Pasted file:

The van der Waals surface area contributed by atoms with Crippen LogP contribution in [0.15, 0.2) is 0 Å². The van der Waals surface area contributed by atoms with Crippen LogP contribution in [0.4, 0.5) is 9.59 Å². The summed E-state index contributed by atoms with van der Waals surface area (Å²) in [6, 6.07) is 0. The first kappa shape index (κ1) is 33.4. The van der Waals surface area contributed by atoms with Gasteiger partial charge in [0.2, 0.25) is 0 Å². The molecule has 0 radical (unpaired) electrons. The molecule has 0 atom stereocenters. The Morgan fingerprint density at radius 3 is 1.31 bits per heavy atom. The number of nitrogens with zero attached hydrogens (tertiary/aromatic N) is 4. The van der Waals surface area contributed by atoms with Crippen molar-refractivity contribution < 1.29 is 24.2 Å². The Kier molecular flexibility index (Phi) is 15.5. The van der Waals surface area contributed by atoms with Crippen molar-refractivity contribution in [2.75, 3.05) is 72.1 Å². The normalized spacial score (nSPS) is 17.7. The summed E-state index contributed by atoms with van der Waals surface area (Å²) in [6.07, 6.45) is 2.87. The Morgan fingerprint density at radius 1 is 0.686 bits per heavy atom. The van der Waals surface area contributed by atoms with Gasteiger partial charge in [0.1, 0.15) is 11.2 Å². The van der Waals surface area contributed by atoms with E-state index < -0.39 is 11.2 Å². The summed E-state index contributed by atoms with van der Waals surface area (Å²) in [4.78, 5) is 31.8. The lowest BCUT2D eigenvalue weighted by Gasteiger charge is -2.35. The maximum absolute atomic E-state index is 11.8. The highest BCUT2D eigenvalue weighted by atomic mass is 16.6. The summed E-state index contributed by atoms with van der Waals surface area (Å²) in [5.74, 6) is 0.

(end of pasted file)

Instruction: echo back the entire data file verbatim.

The van der Waals surface area contributed by atoms with Crippen LogP contribution in [0.15, 0.2) is 0 Å². The van der Waals surface area contributed by atoms with Crippen LogP contribution in [0.4, 0.5) is 9.59 Å². The summed E-state index contributed by atoms with van der Waals surface area (Å²) in [6, 6.07) is 0. The first kappa shape index (κ1) is 33.4. The van der Waals surface area contributed by atoms with Gasteiger partial charge in [0.2, 0.25) is 0 Å². The molecule has 0 radical (unpaired) electrons. The molecule has 0 atom stereocenters. The Morgan fingerprint density at radius 3 is 1.31 bits per heavy atom. The number of nitrogens with zero attached hydrogens (tertiary/aromatic N) is 4. The van der Waals surface area contributed by atoms with Crippen molar-refractivity contribution < 1.29 is 24.2 Å². The Kier molecular flexibility index (Phi) is 15.5. The van der Waals surface area contributed by atoms with Crippen molar-refractivity contribution in [2.75, 3.05) is 72.1 Å². The normalized spacial score (nSPS) is 17.7. The summed E-state index contributed by atoms with van der Waals surface area (Å²) in [6.07, 6.45) is 2.87. The Morgan fingerprint density at radius 1 is 0.686 bits per heavy atom. The van der Waals surface area contributed by atoms with Gasteiger partial charge in [0.1, 0.15) is 11.2 Å². The van der Waals surface area contributed by atoms with E-state index < -0.39 is 11.2 Å². The summed E-state index contributed by atoms with van der Waals surface area (Å²) in [4.78, 5) is 31.8. The lowest BCUT2D eigenvalue weighted by Gasteiger charge is -2.35. The maximum absolute atomic E-state index is 11.8. The highest BCUT2D eigenvalue weighted by atomic mass is 16.6. The summed E-state index contributed by atoms with van der Waals surface area (Å²) in [5.74, 6) is 0.